15 September 2022

Website Rebuilds: How to Get it Right

Sally Shuttleworth
Written by Sally Shuttleworth

Sally Shuttleworth is Regional Director for The Marketing Centre and specialises in working with small and mid-size businesses. She has over 20 years’ experience working in a broad number of different industries, including FMCG, tech, manufacturing, the baby industry and financial services.

Our Marketing Directors have helped hundreds of business owners rebuild their websites to help them get better performance and more enquiries. As anyone who’s built or rebuilt a website knows - these projects can be great, or they can be a bit tricky.

But if you know what you want, why you’re doing it and how to manage the process, the risks are much lower.

Here are some of the key learnings from across our team over the last ten years.


Set clear objectives and KPIs

Before you start looking for an agency, you need to define your brief. And, as we’ve discussed before, every brief needs to start with clear objectives and KPIs. If you don’t know what you’re doing, why you’re doing it and what you want to achieve, you’re doomed. 

Remember: not all websites are the same. An eCommerce website has totally different needs and goals from a lead generation one. So before you do anything else, ask yourself:

  • Who is your website for?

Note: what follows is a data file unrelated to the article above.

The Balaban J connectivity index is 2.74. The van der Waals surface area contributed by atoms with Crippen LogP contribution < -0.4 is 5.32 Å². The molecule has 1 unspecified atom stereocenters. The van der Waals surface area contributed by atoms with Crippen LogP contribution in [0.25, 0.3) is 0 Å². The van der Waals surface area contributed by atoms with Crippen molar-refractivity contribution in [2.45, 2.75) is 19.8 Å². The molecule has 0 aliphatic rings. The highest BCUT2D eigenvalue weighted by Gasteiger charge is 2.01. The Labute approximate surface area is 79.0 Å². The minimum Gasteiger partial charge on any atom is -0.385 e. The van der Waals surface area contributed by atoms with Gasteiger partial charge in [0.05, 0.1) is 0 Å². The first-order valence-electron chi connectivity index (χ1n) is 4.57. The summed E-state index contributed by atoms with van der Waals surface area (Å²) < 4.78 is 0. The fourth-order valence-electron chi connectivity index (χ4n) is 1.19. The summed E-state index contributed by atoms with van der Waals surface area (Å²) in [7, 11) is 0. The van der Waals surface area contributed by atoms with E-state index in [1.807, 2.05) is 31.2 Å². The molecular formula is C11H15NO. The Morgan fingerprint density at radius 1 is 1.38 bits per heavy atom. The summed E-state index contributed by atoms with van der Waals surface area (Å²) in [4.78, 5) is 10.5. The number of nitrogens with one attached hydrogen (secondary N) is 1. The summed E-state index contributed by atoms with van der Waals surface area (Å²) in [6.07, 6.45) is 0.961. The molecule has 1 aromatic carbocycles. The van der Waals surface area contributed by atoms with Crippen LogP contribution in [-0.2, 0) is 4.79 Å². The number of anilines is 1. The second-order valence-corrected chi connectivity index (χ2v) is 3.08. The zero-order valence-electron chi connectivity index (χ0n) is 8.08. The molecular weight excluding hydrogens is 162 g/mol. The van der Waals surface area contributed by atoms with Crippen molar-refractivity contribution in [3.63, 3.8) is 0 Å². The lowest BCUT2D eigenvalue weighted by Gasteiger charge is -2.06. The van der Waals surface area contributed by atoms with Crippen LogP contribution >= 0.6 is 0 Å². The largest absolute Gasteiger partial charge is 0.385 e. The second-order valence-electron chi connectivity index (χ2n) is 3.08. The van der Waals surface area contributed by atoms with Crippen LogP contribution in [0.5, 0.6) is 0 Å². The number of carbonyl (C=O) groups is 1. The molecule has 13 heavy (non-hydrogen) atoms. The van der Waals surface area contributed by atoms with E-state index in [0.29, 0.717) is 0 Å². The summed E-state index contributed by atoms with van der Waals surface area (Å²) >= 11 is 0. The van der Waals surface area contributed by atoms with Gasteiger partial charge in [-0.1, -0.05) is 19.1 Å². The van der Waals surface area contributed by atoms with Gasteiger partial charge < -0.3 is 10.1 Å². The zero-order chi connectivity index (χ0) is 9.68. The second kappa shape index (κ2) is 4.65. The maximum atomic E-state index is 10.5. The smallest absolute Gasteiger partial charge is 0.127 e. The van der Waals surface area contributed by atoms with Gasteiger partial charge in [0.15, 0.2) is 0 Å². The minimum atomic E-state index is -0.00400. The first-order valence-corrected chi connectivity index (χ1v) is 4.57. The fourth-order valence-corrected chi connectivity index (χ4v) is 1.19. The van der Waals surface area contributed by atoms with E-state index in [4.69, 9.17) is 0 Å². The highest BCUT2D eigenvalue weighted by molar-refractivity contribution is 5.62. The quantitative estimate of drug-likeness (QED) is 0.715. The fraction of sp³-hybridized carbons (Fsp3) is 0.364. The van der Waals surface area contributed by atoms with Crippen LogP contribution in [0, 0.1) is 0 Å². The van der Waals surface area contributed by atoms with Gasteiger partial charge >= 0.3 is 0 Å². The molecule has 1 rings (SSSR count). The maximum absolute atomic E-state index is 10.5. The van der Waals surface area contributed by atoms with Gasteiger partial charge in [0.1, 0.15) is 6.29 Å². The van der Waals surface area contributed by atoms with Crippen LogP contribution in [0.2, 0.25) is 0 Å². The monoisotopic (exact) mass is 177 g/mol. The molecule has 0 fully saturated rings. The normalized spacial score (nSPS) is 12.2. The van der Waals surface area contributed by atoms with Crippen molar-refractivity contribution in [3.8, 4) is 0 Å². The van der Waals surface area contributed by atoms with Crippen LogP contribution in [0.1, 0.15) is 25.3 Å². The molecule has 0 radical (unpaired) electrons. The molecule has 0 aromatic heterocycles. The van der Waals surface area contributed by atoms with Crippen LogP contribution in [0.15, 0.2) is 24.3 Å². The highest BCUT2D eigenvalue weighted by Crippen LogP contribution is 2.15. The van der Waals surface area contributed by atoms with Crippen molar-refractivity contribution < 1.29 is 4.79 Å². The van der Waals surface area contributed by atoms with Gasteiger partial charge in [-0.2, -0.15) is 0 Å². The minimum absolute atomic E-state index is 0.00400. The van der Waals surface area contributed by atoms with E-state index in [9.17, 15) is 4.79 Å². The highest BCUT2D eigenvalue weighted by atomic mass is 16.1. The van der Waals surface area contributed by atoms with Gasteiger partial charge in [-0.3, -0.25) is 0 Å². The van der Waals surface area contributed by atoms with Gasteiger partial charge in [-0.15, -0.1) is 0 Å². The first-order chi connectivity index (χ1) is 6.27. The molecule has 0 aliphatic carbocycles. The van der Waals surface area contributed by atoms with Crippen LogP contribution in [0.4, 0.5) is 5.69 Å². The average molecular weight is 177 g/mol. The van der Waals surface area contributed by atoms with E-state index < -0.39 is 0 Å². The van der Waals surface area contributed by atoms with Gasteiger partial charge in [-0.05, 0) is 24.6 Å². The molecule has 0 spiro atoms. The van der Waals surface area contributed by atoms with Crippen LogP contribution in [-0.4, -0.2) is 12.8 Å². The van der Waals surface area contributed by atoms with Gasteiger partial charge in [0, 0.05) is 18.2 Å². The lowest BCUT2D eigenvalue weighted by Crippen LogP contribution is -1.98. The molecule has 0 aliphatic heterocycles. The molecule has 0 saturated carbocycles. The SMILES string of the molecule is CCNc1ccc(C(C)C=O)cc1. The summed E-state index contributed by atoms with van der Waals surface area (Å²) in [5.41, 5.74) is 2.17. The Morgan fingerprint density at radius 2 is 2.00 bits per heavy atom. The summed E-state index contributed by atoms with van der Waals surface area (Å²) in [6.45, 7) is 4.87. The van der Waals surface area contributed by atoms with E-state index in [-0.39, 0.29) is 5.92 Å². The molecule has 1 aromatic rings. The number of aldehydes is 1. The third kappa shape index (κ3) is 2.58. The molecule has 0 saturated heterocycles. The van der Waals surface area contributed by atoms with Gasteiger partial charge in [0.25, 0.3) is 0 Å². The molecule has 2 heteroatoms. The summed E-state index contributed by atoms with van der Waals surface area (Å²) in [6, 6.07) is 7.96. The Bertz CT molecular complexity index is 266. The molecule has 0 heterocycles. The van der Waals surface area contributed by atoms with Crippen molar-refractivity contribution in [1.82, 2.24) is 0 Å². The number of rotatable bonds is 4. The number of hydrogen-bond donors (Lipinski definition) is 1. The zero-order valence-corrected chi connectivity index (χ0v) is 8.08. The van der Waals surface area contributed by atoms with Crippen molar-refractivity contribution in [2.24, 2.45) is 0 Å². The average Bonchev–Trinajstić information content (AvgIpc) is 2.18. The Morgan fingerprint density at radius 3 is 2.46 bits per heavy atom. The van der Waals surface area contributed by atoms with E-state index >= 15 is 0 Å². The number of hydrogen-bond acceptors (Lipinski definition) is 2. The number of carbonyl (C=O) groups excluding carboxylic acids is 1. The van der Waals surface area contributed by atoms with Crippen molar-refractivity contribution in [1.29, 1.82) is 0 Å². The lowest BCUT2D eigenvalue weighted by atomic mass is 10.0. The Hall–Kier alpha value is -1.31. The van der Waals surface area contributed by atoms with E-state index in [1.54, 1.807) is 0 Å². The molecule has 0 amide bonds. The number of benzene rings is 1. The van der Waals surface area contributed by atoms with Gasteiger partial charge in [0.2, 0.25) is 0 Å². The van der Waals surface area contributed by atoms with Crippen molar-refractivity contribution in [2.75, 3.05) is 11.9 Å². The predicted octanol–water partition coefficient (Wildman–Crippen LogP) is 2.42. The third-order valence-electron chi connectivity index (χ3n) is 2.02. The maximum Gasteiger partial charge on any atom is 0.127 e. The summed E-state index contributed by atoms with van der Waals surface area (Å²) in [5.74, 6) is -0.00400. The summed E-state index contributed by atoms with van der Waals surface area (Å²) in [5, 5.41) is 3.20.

• How is it going to help your business?
  • What do you want visitors to do once they’re on there?
  • How will you measure success?

Looking for more advice? Check out our recent article: What is Your Website For?


Analyse what's working currently and what’s not

Don’t base your brief on gut feel. And please, don’t go around your company asking everyone what they like and dislike about the current site. Remember: the website isn’t for you and your colleagues, it’s for your customers!

Base your insights on data and current performance. This is the best way to get a feel for what customers like and dislike about your current website. 

Here’s a list of thought starters:

  • Which pages are getting traffic? 
  • Which are getting ignored? 
  • What does this tell you about people’s priorities? 
  • Chances are most of your traffic is to your homepage - where do people go from there? 
  • How many people visit your key landing pages and where do they come from? 
  • Which pages on your website drive the most conversions? 
  • Which pages generate the highest quality leads? 
  • What’s the submission rate on forms? 
  • How important is SEO for your business and is current performance good enough?
  • What’s the current load time? 
  • How is the mobile performance of all pages?


Form a small committee (and ignore everyone else)

As we’ve already said, the worst way to start a website project is to ask everyone in your business for their opinion. Death by committee is real.

Once you’ve gathered your data, ask a select group of people for their interpretation of the data and how it should help shape the brief. It might even be worthwhile talking to some of your current customers about what they think of your current website. 

Keep the committee small and focus on people who get digital marketing. Websites are one of those situations where too many cooks will almost always spoil the broth.


Think about the back-end and the front-end

The back-end of your website (CRM, CMS, analytics, etc.) is just as important as the front-end (the stuff you see in the browser). A website with a dodgy back-end is effectively useless.